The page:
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August 29th, 2012

Tao Te Ching, Chapter 28 (Fragments+

Return to the state of the infant
       ........
Be the standard of the world
      ........
Return to the state of the boundless
       ........
Be the valley of the world
       ........
Return to the state of plain wood
      .........
Thus the greater whole is undivided.

Accurate Translation of the Tao Te Ching
T
ranslated by Derek Lin.


i take myself too seriouslyCollapse )

"...(W)hen Arthur Osborne addresses this poem to Arunachala, he is addressing the mountain, the guru, and the God."


"...There is something lost, I think, in Western forms of religion that tend to divide the divine from the land. In many cases, to address God in a mountain or a lake or a tree is considered blasphemous. Then add to that the modern worldview which further objectifies the land, defining it as inert matter, a possession, a subjugated source of wealth and resources.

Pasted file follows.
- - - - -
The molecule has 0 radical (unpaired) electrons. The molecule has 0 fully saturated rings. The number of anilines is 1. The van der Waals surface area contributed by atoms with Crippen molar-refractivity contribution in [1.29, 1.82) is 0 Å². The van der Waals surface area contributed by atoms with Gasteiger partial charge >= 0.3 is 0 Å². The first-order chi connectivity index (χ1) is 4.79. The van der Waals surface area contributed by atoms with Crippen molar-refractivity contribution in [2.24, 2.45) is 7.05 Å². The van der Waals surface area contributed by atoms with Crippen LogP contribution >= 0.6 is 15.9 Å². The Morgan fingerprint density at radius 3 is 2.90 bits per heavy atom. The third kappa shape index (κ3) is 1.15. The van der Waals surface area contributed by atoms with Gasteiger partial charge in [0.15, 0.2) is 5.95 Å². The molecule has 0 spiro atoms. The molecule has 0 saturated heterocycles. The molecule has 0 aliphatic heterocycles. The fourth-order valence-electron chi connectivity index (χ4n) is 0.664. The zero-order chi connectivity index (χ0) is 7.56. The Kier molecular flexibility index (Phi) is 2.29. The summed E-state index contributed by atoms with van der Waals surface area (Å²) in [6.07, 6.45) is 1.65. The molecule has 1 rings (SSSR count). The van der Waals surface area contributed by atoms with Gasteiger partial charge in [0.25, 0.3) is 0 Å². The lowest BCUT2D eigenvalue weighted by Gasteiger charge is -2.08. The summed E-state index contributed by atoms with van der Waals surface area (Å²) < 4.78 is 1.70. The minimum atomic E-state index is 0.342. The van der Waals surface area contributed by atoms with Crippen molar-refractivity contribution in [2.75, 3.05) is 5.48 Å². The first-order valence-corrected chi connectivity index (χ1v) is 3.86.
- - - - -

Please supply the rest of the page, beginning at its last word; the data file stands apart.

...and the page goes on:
Imagine how profoundly our lives — and our spirituality — can open up when we relate to the Divine, not just in a safely distant, hard-to-imagine heavenly otherworld, but also right here, in front of us, below us, all around us, materially. God in the air we breathe, God in the stream running along the edge of town, God in the solid ground beneath our feet.

In this way, all the world becomes sacred space, alive, inviting communion with every touch. We are no longer alien creatures in a sterile world. We are embraced by the immensity of life on all levels...."  -- Ivan M. Granger

Poetry Chaikhana Blog » Arthur Osborne – Arunachala


When we define nature as sacred we should remember that we belong to it rather than it to us.Collapse )

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